(Boʹaz) [possibly, In Strength].
A landowner of Bethlehem in Judah, “a man mighty in wealth” of about the 14th century B.C.E. (Ru 2:1) Boaz was the son of Salma (Salmon) and Rahab, and he was the father of Obed. (Mt 1:5) He was a link in the family line of the Messiah, the seventh in line of descent from Judah. (1Ch 2:3-11; Lu 3:32, 33) How this very unusual turn of events came about, allowing Boaz to be included in the genealogy of Jesus, is preserved for us in the book of Ruth.
Boaz had a close relative named Elimelech, who, along with his two sons, died leaving no male heirs. Of the widows of the two sons, one, Ruth, stuck by Elimelech’s widow Naomi. It was harvesttime, and Ruth was gleaning “by chance” in the field belonging to Boaz. (Ru 2:3) Now Boaz was a true Judean, a devout worshiper of Jehovah. Not only did he greet his harvesters with “Jehovah be with you,” but, after observing Ruth’s loyalty toward Naomi, he also said to her, “May Jehovah reward the way you act, and may there come to be a perfect wage for you from Jehovah.” (Ru 2:4, 12) When Ruth reported these things to her mother-in-law, Naomi exclaimed: “Blessed be he of Jehovah . . . He is one of our repurchasers.” (Ru 2:20) Furthermore, when the harvest ended, Naomi explained to Ruth the customary way of bringing this matter to Boaz’ attention. As Boaz was sleeping at his threshing floor, he awakened to find Ruth lying down at his uncovered feet, asking that he repurchase Elimelech’s estate by levirate marriage. (See BROTHER-IN-LAW MARRIAGE.) Ruth was to be the substitute for Naomi, who was beyond the age of childbearing. Wasting no time, Boaz the next morning summoned another kinsman more closely related, but this person, referred to in the Bible only as So-and-so, refused to comply with the divine arrangement. Boaz, however, was quick to do so and took Ruth as his wife, with the blessing of the townspeople. She bore him a son named Obed, the grandfather of King David.—Ru 3:1–4:17.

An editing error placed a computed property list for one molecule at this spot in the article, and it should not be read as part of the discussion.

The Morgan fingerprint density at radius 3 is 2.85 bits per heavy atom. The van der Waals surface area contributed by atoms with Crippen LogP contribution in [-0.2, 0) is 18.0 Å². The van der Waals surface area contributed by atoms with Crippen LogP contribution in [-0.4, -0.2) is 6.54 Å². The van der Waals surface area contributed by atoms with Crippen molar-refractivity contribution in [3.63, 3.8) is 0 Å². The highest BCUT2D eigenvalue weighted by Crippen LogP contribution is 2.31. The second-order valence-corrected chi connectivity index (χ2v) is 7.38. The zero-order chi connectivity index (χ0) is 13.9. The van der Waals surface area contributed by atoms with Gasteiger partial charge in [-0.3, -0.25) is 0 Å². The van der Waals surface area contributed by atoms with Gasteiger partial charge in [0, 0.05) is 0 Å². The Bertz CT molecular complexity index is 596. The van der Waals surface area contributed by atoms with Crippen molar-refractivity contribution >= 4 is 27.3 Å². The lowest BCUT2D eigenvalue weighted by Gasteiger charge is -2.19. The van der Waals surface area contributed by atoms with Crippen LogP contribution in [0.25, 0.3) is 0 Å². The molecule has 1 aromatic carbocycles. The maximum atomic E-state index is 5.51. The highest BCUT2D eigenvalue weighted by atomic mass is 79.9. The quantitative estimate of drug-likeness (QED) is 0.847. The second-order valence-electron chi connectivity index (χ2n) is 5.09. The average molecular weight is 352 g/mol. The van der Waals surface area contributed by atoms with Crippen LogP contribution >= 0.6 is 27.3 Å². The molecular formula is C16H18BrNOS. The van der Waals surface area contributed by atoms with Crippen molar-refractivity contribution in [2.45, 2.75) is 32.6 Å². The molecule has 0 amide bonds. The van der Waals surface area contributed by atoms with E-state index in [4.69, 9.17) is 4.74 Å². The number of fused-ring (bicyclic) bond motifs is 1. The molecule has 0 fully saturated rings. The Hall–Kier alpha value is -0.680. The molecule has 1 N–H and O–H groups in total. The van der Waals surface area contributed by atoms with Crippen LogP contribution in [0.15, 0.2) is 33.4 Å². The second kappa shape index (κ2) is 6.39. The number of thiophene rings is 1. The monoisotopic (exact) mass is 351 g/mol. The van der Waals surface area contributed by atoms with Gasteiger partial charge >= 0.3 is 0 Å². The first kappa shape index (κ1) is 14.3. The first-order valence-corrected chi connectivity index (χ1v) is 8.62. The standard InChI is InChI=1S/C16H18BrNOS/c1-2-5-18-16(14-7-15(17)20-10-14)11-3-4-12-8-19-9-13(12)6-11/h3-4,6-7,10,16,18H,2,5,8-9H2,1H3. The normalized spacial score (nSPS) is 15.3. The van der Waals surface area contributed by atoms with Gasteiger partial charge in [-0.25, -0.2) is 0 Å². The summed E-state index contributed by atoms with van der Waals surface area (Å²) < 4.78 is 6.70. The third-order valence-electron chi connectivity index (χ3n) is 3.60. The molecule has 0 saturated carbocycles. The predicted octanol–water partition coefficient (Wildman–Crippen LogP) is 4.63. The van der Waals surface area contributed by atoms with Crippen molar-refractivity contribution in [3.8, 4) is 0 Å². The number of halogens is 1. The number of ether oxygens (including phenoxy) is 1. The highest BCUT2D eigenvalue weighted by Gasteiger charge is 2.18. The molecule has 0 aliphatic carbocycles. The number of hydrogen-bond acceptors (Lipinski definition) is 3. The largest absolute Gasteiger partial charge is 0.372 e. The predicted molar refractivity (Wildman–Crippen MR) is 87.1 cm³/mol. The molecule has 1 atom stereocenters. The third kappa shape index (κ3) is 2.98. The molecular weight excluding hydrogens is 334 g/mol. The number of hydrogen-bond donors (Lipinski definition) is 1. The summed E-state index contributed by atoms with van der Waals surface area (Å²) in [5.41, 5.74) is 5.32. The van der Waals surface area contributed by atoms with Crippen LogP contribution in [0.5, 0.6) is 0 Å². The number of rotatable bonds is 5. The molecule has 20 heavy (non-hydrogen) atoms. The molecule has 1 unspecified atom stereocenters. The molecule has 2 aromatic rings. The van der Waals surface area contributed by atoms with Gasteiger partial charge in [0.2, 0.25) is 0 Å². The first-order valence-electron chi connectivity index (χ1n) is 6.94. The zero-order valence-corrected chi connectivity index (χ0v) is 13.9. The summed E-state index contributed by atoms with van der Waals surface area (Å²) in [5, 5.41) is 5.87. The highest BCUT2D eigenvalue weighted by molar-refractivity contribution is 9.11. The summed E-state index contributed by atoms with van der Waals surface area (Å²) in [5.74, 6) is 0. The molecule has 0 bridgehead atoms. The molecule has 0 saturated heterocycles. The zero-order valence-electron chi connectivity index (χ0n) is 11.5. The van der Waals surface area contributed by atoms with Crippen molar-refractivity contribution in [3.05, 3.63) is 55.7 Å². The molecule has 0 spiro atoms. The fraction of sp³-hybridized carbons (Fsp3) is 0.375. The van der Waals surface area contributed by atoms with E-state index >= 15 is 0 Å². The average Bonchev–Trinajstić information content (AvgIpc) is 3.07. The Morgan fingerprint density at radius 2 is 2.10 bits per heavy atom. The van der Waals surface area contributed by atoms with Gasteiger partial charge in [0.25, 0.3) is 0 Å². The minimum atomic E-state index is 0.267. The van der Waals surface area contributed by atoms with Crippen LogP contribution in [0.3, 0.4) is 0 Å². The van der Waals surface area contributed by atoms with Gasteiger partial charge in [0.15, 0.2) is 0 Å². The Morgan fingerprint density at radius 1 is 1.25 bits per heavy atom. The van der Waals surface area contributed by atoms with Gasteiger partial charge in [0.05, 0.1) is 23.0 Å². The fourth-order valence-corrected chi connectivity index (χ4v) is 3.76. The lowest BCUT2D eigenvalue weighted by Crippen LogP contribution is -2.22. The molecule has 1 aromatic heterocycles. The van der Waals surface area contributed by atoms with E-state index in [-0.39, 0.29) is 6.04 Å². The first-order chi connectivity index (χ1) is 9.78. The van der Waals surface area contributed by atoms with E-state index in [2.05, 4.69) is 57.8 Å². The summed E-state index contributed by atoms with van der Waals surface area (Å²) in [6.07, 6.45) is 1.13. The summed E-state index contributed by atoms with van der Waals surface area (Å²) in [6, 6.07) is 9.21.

Throughout the account, from his first kind greeting to the workers to his acceptance of the responsibility for preserving the family name of Elimelech, Boaz is observed to be an outstanding man—a man of action and authority yet having good self-control, faith, and integrity, being generous and kind, morally chaste, and fully obedient to Jehovah’s commandments in all respects.